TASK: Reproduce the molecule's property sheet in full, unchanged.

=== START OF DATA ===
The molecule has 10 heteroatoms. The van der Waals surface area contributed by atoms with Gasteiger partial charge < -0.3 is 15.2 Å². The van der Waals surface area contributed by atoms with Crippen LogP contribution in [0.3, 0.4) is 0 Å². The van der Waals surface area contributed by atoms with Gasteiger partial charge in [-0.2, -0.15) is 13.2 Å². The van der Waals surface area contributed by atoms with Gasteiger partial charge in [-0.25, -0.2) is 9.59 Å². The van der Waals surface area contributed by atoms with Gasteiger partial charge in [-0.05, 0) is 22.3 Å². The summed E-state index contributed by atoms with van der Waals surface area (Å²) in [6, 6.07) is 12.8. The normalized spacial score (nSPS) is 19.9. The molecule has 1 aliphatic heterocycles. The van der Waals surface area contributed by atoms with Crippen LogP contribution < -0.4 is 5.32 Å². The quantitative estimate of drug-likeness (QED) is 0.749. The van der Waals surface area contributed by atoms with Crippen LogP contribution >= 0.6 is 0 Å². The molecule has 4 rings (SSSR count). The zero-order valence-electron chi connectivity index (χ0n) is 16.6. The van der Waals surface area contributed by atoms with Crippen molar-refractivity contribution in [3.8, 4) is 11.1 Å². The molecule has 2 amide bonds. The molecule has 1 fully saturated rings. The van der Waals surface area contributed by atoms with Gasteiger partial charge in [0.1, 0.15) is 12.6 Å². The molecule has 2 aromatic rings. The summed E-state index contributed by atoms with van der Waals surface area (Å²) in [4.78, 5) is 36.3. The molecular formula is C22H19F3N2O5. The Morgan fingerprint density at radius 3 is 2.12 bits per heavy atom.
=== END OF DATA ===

The molecule has 10 heteroatoms. The van der Waals surface area contributed by atoms with Gasteiger partial charge < -0.3 is 15.2 Å². The van der Waals surface area contributed by atoms with Crippen LogP contribution in [0.3, 0.4) is 0 Å². The van der Waals surface area contributed by atoms with Gasteiger partial charge in [-0.2, -0.15) is 13.2 Å². The van der Waals surface area contributed by atoms with Gasteiger partial charge in [-0.25, -0.2) is 9.59 Å². The van der Waals surface area contributed by atoms with Gasteiger partial charge in [-0.05, 0) is 22.3 Å². The summed E-state index contributed by atoms with van der Waals surface area (Å²) in [6, 6.07) is 12.8. The normalized spacial score (nSPS) is 19.9. The molecule has 1 aliphatic heterocycles. The van der Waals surface area contributed by atoms with Crippen LogP contribution < -0.4 is 5.32 Å². The quantitative estimate of drug-likeness (QED) is 0.749. The van der Waals surface area contributed by atoms with Crippen LogP contribution >= 0.6 is 0 Å². The molecule has 4 rings (SSSR count). The zero-order valence-electron chi connectivity index (χ0n) is 16.6. The van der Waals surface area contributed by atoms with Crippen molar-refractivity contribution in [3.8, 4) is 11.1 Å². The molecule has 2 amide bonds. The molecule has 1 fully saturated rings. The van der Waals surface area contributed by atoms with Gasteiger partial charge in [0.1, 0.15) is 12.6 Å². The molecule has 2 aromatic rings. The summed E-state index contributed by atoms with van der Waals surface area (Å²) in [4.78, 5) is 36.3. The molecular formula is C22H19F3N2O5. The Morgan fingerprint density at radius 3 is 2.12 bits per heavy atom.